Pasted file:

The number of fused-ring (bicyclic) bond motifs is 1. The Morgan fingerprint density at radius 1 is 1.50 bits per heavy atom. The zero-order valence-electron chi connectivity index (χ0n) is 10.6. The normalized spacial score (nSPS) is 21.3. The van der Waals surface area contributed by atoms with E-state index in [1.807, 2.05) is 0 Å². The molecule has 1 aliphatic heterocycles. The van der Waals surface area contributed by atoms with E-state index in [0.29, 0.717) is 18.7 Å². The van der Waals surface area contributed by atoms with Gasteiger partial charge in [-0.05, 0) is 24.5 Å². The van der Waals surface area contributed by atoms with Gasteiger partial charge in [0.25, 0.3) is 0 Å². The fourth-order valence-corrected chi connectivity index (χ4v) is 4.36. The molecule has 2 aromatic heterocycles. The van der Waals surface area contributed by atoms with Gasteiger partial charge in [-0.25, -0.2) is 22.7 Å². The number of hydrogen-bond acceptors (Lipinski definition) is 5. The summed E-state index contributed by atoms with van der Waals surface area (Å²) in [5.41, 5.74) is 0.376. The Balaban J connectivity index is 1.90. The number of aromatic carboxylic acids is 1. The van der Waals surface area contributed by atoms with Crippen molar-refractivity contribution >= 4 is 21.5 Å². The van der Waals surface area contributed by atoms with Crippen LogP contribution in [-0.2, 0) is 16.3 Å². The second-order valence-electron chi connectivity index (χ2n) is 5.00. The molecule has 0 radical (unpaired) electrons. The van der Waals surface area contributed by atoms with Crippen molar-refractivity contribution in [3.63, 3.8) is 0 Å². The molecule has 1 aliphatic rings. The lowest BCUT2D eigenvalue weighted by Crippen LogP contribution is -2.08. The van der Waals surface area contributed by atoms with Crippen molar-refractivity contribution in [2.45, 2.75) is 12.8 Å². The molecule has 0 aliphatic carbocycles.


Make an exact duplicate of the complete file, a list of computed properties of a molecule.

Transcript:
The number of fused-ring (bicyclic) bond motifs is 1. The Morgan fingerprint density at radius 1 is 1.50 bits per heavy atom. The zero-order valence-electron chi connectivity index (χ0n) is 10.6. The normalized spacial score (nSPS) is 21.3. The van der Waals surface area contributed by atoms with E-state index in [1.807, 2.05) is 0 Å². The molecule has 1 aliphatic heterocycles. The van der Waals surface area contributed by atoms with E-state index in [0.29, 0.717) is 18.7 Å². The van der Waals surface area contributed by atoms with Gasteiger partial charge in [-0.05, 0) is 24.5 Å². The van der Waals surface area contributed by atoms with Gasteiger partial charge in [0.25, 0.3) is 0 Å². The fourth-order valence-corrected chi connectivity index (χ4v) is 4.36. The molecule has 2 aromatic heterocycles. The van der Waals surface area contributed by atoms with Gasteiger partial charge in [-0.25, -0.2) is 22.7 Å². The number of hydrogen-bond acceptors (Lipinski definition) is 5. The summed E-state index contributed by atoms with van der Waals surface area (Å²) in [5.41, 5.74) is 0.376. The Balaban J connectivity index is 1.90. The number of aromatic carboxylic acids is 1. The van der Waals surface area contributed by atoms with Crippen molar-refractivity contribution >= 4 is 21.5 Å². The van der Waals surface area contributed by atoms with Crippen LogP contribution in [-0.2, 0) is 16.3 Å². The second-order valence-electron chi connectivity index (χ2n) is 5.00. The molecule has 0 radical (unpaired) electrons. The van der Waals surface area contributed by atoms with Crippen molar-refractivity contribution in [3.63, 3.8) is 0 Å². The molecule has 1 aliphatic rings. The lowest BCUT2D eigenvalue weighted by Crippen LogP contribution is -2.08. The van der Waals surface area contributed by atoms with Crippen molar-refractivity contribution in [2.45, 2.75) is 12.8 Å². The molecule has 0 aliphatic carbocycles.